at the Soweto Book Café, books are used for social bonding

In 2015, Thami Mazibuko returns to her childhood home in Soweto after living in the central business district of Johannesburg. She then noticed that this part of the municipality was poor in bookstores and even more so in establishments run by blacks.

He explains to the New Frame site: “People in townships and previously disadvantaged communities do not have access to books. These are a privilege for them.» An analysis that will be at the origin of his project that will see the light 3 years later, the Soweto Book Café.

It all started in 2018, within the walls of his home. With her meager personal collection of about 30 books, she opened a makeshift bookstore. Donations quickly poured in and her store grew rapidly, reaching 10,000 referrals.

Faced with the growing magnitude of the stock, Mazibuko stops accumulating and shares more actively. Thus, members of the community could now enter and take any book for free. He also redistributed some of his property to Soweto schools. The idea germinates little by little to transform what had begun as a conceptual library.

The doubling of the commercial dimension of a lending vocation came mainly from young audiences who visited Mazibuko. The closest public libraries were Emndeni and Mofolo, respectively 5 and 10 km from Zondi. Since then, the bookseller-librarian sells to those who can pay and lets the poorest borrow as they see fit.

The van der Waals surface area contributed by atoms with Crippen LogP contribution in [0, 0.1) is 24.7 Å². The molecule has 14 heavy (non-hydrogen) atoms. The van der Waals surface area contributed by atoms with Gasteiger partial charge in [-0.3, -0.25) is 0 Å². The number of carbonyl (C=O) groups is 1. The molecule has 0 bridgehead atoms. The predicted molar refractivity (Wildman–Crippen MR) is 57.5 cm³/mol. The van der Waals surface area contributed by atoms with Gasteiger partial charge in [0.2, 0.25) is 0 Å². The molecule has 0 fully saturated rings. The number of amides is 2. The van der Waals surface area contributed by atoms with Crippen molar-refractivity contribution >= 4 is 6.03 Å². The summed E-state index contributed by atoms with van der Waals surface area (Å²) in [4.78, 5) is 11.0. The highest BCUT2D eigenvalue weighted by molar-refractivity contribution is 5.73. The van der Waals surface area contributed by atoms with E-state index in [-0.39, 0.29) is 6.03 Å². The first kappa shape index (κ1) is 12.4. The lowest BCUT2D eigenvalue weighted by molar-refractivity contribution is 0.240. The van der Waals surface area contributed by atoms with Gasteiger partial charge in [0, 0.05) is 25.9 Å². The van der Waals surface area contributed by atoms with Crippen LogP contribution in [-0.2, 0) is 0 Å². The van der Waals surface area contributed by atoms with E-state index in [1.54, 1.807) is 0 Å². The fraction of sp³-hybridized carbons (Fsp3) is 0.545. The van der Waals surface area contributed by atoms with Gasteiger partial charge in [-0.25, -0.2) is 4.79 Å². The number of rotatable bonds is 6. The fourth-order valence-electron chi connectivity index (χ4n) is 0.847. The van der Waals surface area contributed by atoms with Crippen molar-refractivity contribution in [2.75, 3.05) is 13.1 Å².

read and understand

But the manager did not stop there. Listening to the community, he pushed the concept of it and a few years later, Mazibuko joined forces with Sindisiwe Zulu. Narrator, facilitator and writer, she leads a local organization that aims to improve the reading and writing skills of children and young people in the region.

It all starts once again with a sad observation: his own niece is having a hard time in school. The girl explains:Its English. We don’t know how to read it. And sometimes we can, but without realizing it.So a collaboration began between Zulu and youth from Jabulani, Zondi and Mofolo. By partnering with Mazibuko, several other programs are created, including a literacy course held every Saturday. It brings together children from 4 to 16 years old, under this title “reading is great“.

The Soweto Book Café brings people to bookssays Mondi “Mordecai” Loni, a small local publisher whose books are on the store’s shelves. Because the bookstore-library has become more than that for the inhabitants of Zondi.

In the future, Soweto Book Café intends to organize a literary festival to create another platform for readers, publishers and all book lovers. But also with a view to filling the void left by the disappearance of the Abantu Book Festival.

Photo credits: Facebook

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